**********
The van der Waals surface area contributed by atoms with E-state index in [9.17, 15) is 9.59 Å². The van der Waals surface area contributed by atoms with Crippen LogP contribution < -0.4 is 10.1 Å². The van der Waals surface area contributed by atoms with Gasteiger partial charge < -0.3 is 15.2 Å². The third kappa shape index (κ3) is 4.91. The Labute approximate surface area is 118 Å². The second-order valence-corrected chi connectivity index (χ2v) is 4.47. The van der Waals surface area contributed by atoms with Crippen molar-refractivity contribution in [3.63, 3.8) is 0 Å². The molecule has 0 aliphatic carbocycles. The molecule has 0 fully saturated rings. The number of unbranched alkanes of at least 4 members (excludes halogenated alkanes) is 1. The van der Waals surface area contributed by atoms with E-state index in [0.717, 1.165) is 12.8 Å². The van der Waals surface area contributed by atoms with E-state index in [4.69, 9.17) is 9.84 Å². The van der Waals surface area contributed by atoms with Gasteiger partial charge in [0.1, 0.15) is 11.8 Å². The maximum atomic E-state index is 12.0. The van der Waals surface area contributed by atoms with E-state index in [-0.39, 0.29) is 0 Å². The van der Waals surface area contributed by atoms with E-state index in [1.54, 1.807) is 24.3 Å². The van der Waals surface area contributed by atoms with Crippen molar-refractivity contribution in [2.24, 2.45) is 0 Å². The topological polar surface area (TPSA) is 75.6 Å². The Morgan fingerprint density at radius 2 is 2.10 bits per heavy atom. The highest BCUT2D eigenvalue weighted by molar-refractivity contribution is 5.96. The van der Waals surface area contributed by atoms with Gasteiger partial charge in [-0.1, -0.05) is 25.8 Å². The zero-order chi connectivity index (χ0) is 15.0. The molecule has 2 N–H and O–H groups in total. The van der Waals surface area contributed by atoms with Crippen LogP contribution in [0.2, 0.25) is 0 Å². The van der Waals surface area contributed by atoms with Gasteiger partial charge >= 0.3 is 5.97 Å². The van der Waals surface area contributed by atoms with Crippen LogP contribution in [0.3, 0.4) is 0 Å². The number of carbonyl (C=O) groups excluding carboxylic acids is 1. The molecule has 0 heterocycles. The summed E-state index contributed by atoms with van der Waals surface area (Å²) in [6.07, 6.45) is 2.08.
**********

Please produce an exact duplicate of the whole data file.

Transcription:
The van der Waals surface area contributed by atoms with E-state index in [9.17, 15) is 9.59 Å². The van der Waals surface area contributed by atoms with Crippen LogP contribution < -0.4 is 10.1 Å². The van der Waals surface area contributed by atoms with Gasteiger partial charge < -0.3 is 15.2 Å². The third kappa shape index (κ3) is 4.91. The Labute approximate surface area is 118 Å². The second-order valence-corrected chi connectivity index (χ2v) is 4.47. The van der Waals surface area contributed by atoms with Crippen molar-refractivity contribution in [3.63, 3.8) is 0 Å². The molecule has 0 aliphatic carbocycles. The molecule has 0 fully saturated rings. The number of unbranched alkanes of at least 4 members (excludes halogenated alkanes) is 1. The van der Waals surface area contributed by atoms with E-state index in [0.717, 1.165) is 12.8 Å². The van der Waals surface area contributed by atoms with E-state index in [4.69, 9.17) is 9.84 Å². The van der Waals surface area contributed by atoms with Gasteiger partial charge in [0.1, 0.15) is 11.8 Å². The maximum atomic E-state index is 12.0. The van der Waals surface area contributed by atoms with E-state index in [-0.39, 0.29) is 0 Å². The van der Waals surface area contributed by atoms with E-state index in [1.54, 1.807) is 24.3 Å². The van der Waals surface area contributed by atoms with Crippen molar-refractivity contribution in [2.24, 2.45) is 0 Å². The topological polar surface area (TPSA) is 75.6 Å². The Morgan fingerprint density at radius 2 is 2.10 bits per heavy atom. The highest BCUT2D eigenvalue weighted by molar-refractivity contribution is 5.96. The van der Waals surface area contributed by atoms with Gasteiger partial charge in [-0.1, -0.05) is 25.8 Å². The zero-order chi connectivity index (χ0) is 15.0. The molecule has 2 N–H and O–H groups in total. The van der Waals surface area contributed by atoms with Crippen LogP contribution in [0.2, 0.25) is 0 Å². The van der Waals surface area contributed by atoms with Gasteiger partial charge >= 0.3 is 5.97 Å². The van der Waals surface area contributed by atoms with Crippen LogP contribution in [0.3, 0.4) is 0 Å². The number of carbonyl (C=O) groups excluding carboxylic acids is 1. The molecule has 0 heterocycles. The summed E-state index contributed by atoms with van der Waals surface area (Å²) in [6.07, 6.45) is 2.08.